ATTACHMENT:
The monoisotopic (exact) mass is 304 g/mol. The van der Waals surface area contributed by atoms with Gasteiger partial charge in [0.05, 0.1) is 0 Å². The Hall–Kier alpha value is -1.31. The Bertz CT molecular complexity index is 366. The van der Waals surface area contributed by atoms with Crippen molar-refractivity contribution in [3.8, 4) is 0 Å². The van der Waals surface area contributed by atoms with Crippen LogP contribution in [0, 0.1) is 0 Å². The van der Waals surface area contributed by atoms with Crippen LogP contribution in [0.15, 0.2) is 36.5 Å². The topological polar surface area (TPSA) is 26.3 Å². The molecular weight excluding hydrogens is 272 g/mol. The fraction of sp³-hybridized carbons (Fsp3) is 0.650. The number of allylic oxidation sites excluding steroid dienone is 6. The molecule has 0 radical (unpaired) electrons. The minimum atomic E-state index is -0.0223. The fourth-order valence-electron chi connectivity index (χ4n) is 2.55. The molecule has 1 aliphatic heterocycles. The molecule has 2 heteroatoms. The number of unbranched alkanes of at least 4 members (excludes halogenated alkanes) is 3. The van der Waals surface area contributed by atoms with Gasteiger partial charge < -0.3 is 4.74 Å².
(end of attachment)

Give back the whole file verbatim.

The monoisotopic (exact) mass is 304 g/mol. The van der Waals surface area contributed by atoms with Gasteiger partial charge in [0.05, 0.1) is 0 Å². The Hall–Kier alpha value is -1.31. The Bertz CT molecular complexity index is 366. The van der Waals surface area contributed by atoms with Crippen molar-refractivity contribution in [3.8, 4) is 0 Å². The van der Waals surface area contributed by atoms with Crippen LogP contribution in [0, 0.1) is 0 Å². The van der Waals surface area contributed by atoms with Crippen LogP contribution in [0.15, 0.2) is 36.5 Å². The topological polar surface area (TPSA) is 26.3 Å². The molecular weight excluding hydrogens is 272 g/mol. The fraction of sp³-hybridized carbons (Fsp3) is 0.650. The number of allylic oxidation sites excluding steroid dienone is 6. The molecule has 0 radical (unpaired) electrons. The minimum atomic E-state index is -0.0223. The fourth-order valence-electron chi connectivity index (χ4n) is 2.55. The molecule has 1 aliphatic heterocycles. The molecule has 2 heteroatoms. The number of unbranched alkanes of at least 4 members (excludes halogenated alkanes) is 3. The van der Waals surface area contributed by atoms with Gasteiger partial charge < -0.3 is 4.74 Å².